For example, Queen Taban deployed to South Sudan’s isolated hills to provide psychological first aid to displaced people. Taban is South Sudanese, speaks the local language, and understands community dynamics well. Over months, Taban listened to people who had lost loved ones to conflict, while working to improve health and sanitation. Slowly, she gained their trust and broached sensitive topics like the ways gender-based violence impacts who eats and when. Her hard job might have been even harder without her skills and background.
Human resources and security work closely together, considering how complicated histories can impact the way people from different backgrounds are perceived, which experts can (or can’t) get a visa, and who might have trouble approaching security checkpoints that regularly change hands. We need to deploy qualified staff who also can deal with whoever they find there, since from a distance, all rifles look the same to an untrained eye.
Mitigating Security Risks as They Arise
Humanitarian workers must never forget that they may face not only known risks but ones that are hard to foresee. We clearly identify staff, vehicles, and buildings with our organization’s name and logo, and work to build a culture of risk awareness. When a crisis occurs, it can escalate quickly, leaving field teams largely out of reach.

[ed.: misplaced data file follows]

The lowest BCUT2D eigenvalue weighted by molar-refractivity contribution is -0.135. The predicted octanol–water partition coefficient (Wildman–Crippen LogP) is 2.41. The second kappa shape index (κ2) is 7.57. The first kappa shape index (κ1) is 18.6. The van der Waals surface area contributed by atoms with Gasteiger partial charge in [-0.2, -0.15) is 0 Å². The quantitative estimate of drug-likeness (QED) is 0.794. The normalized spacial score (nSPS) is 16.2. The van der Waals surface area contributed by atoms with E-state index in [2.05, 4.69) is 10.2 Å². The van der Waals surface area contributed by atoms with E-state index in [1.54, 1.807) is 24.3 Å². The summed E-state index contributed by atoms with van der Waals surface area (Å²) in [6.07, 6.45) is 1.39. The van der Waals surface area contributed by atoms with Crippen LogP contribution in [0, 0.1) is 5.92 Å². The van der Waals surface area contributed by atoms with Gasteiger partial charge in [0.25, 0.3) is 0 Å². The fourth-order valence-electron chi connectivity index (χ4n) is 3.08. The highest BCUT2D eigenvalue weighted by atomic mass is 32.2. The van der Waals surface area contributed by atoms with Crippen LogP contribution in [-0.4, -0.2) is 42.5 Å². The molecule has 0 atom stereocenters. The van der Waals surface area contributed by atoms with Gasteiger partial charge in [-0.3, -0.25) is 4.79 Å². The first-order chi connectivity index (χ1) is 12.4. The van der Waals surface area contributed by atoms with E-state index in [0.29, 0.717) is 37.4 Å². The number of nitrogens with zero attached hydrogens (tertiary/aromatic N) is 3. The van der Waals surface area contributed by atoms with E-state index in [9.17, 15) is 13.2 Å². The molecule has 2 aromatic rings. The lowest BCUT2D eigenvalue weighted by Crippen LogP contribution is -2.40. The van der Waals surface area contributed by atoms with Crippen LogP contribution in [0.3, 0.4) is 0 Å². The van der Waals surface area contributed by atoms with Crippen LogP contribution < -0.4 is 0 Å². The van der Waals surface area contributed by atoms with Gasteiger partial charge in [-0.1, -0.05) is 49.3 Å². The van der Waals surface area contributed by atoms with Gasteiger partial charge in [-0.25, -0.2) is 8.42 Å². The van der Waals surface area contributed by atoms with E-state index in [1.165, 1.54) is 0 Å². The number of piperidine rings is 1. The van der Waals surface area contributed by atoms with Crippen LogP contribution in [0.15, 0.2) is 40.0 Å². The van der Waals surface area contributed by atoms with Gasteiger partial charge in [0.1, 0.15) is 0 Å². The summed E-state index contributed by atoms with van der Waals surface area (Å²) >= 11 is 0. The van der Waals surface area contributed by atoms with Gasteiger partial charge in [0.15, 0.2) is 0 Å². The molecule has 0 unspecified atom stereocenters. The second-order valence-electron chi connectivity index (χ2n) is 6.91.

Think of how you feel when you’re driving and your navigation goes offline. Now consider that, since 2016, we’ve seen more than 760 government-ordered internet shutdowns across 60 countries. Disruptions often come during tense situations when communication between regional offices and staff in the field is needed most.
To prepare, most large NGOs regularly brief staff on the security context and periodic “hostile environment training” to help aid workers make snap decisions with limited information or outside support. The courses cover ways to prevent security incidents, survival skills and first aid, how to navigate roadblocks, and what to do if detained, abducted, or taken hostage.
We have tools to closely track staff movements and quickly activate search and rescue operations. If evacuation isn’t possible, our teams know of safehouses where they can wait out a crisis with hibernation kits containing food, water, sanitary supplies, and a lifeline to the outside world.
Safehouses are one literal definition of the “overhead” found in humanitarian budgets. Donors who support hunger relief may think of the cost of food, but not of satellite phones or the lifejackets essential for canoeing supplies through floodwaters. Yet, those security investments make humanitarian operations possible.
Even so, attacks against humanitarian workers and other violations of International Humanitarian Law still take place. We can do more to prevent these violations. While Elon Musk should be aware that effectively incorporating security precautions into humanitarian interventions has a price tag attached to it, if done well, these measures can be financially smart and save more lives.